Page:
Even though millions of different stories have been told – in movies, books and around campfires – they’re not all that different from one another. Each one might seem unique and fascinating, but they’re all just variations on the same basic storylines.

For example, Romeo and Juliet, the tale of two young, star-crossed lovers and their tragic end, has been repeated innumerable times. And have you noticed how the story of Harry Potter, about a young underdog who fights a much more powerful evil wizard bent on world domination, is very similar to Star Wars?

So, as you may have guessed, conspiracy theories work in a similar way.

Even though coincidences happen every day, our brain likes to think in terms of cause and effect, giving meaning to the events that led up to an incident. So, when tragedy strikes, in, for instance, the form of a school shooting or the assassination of the president, we try to find complex reasons for it. Our storytelling instinct kicks in.

Conspiracy theories often fill in the gaps with a good-versus-evil tale that fits the enormity of the occasion. As with popular stories, these tales often feature an underdog fighting to uncover the truth and save the day.

For example, some people refused to believe that it was a small group of rebels that assassinated Archduke Ferdinand and set the events of World War I in motion. It made more sense for conspiracy theorists to suggest that the assassination was orchestrated by an evil syndicate out to destroy the world.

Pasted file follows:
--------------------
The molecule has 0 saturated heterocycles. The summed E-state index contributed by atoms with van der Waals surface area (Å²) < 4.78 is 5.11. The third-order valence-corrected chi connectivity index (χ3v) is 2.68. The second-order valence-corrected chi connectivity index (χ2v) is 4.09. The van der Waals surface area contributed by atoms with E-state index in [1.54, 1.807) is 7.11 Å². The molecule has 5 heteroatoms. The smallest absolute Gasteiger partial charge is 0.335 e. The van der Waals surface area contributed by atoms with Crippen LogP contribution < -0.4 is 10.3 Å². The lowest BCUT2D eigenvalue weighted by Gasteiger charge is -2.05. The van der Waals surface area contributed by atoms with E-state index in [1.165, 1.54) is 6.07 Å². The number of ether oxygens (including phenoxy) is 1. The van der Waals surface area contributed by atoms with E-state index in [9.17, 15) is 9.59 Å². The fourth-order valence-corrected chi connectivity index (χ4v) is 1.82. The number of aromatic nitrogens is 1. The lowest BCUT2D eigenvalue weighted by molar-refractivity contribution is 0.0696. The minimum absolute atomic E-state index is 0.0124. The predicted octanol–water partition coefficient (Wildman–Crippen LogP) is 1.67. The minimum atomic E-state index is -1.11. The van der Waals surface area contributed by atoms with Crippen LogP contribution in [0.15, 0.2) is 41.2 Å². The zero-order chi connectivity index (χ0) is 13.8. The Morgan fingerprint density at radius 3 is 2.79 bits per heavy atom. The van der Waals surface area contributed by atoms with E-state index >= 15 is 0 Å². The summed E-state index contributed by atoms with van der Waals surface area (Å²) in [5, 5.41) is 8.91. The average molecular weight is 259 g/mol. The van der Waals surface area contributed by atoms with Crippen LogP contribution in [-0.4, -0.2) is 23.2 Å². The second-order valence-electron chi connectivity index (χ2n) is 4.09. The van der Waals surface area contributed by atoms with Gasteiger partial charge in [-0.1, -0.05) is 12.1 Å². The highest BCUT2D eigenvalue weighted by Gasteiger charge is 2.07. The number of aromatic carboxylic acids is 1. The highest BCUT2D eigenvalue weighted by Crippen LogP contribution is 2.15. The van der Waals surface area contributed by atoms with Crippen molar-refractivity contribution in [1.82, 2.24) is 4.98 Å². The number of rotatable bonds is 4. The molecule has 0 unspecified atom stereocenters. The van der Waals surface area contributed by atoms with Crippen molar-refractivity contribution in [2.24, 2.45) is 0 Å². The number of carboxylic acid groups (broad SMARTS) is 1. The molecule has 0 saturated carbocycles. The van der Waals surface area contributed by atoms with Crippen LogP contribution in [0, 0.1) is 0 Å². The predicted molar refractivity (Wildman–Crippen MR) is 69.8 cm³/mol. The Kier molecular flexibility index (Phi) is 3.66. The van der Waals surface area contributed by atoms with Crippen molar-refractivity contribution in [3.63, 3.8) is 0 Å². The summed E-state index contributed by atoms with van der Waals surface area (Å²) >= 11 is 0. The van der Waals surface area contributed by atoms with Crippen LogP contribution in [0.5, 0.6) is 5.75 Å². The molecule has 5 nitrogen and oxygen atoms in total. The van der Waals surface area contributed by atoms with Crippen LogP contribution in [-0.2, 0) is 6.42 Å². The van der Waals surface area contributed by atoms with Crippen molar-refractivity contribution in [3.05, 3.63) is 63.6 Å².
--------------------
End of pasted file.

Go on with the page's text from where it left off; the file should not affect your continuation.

Suspicious Minds Key Idea #6: Conspiracy theorists are biased and want to find a motive behind every event.

It’s natural for human beings to want to know what is happening around them. What is slightly more curious is the desire to create far-fetched and even ridiculous explanations for situations we don’t understand.

While most humans seek to understand why something happened, conspiracy theorists take it to another level, finding hidden motives everywhere.

Cause and effect is crucial to our understanding. If a chair moves, you need to know what pushed it or else you’d be truly frightened. So, when, say, a plane crashes into the ocean, it’s only natural that we try to understand how it happened.

But conspiracy theorists often look at mundane explanations as unacceptable. The plane didn’t crash because of an electrical failure or bad weather; no, the cause must be as horrific as the event. And so conspiracy theorists come to believe that some evil group conspired to bring down the plane.

Once a conspiracy theorist comes up with a reason for a tragic event, he stubbornly clings to it.

For example, if you’ve ever tried discussing climate change or 9/11 with someone who believes them to be the result of an elaborate conspiracy, then you probably know how difficult it is to change his mind. No matter what you say to someone who believes in a conspiracy theory, he’ll find a way to twist that argument and make it fit their worldview.

But, actually, we all do that. Once our brains lock onto a belief, it can be near impossible to convince us otherwise.

We all have the ability to make new pieces of evidence support what we already believe. Conspiracy theorists can therefore take any new evidence regarding 9/11 and simply add it to the list of reasons that the government obviously did do it. Because of this, conspiracy theories often become more and more outlandish.

In Review: Suspicious Minds Book Summary

The key message in this book:

We are all conspiracy theorists. We can’t help creating stories about how good and evil are in a constant struggle to rule the world, a propensity that leads to conspiracy theories. We find comfort in these stories, which allow us to understand tragic events not as uncontrollable accidents but, rather, as the work of evil governments and secret societies.